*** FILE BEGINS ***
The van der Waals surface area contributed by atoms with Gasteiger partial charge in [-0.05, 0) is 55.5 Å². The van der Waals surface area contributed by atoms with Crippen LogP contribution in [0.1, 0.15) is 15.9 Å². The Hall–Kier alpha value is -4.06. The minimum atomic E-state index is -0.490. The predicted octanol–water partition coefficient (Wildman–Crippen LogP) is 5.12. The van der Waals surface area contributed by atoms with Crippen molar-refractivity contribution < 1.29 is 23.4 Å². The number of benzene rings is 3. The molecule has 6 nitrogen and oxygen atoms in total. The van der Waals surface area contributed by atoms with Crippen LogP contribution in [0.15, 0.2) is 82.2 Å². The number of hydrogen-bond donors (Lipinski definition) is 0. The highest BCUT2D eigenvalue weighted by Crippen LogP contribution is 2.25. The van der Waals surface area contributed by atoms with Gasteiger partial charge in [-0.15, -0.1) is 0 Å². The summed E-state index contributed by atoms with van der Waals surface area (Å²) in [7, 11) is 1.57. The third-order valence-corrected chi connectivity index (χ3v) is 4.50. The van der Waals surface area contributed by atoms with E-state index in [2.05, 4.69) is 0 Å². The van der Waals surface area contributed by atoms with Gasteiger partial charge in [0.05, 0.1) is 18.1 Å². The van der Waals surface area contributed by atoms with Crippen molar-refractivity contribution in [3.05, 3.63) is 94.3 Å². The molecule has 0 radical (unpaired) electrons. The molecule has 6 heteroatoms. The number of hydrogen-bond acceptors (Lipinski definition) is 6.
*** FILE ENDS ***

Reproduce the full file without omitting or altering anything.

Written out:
The van der Waals surface area contributed by atoms with Gasteiger partial charge in [-0.05, 0) is 55.5 Å². The van der Waals surface area contributed by atoms with Crippen LogP contribution in [0.1, 0.15) is 15.9 Å². The Hall–Kier alpha value is -4.06. The minimum atomic E-state index is -0.490. The predicted octanol–water partition coefficient (Wildman–Crippen LogP) is 5.12. The van der Waals surface area contributed by atoms with Crippen molar-refractivity contribution < 1.29 is 23.4 Å². The number of benzene rings is 3. The molecule has 6 nitrogen and oxygen atoms in total. The van der Waals surface area contributed by atoms with Crippen LogP contribution in [0.15, 0.2) is 82.2 Å². The number of hydrogen-bond donors (Lipinski definition) is 0. The highest BCUT2D eigenvalue weighted by Crippen LogP contribution is 2.25. The van der Waals surface area contributed by atoms with Gasteiger partial charge in [-0.15, -0.1) is 0 Å². The summed E-state index contributed by atoms with van der Waals surface area (Å²) in [7, 11) is 1.57. The third-order valence-corrected chi connectivity index (χ3v) is 4.50. The van der Waals surface area contributed by atoms with E-state index in [2.05, 4.69) is 0 Å². The van der Waals surface area contributed by atoms with Gasteiger partial charge in [0.05, 0.1) is 18.1 Å². The van der Waals surface area contributed by atoms with Crippen molar-refractivity contribution in [3.05, 3.63) is 94.3 Å². The molecule has 0 radical (unpaired) electrons. The molecule has 6 heteroatoms. The number of hydrogen-bond acceptors (Lipinski definition) is 6.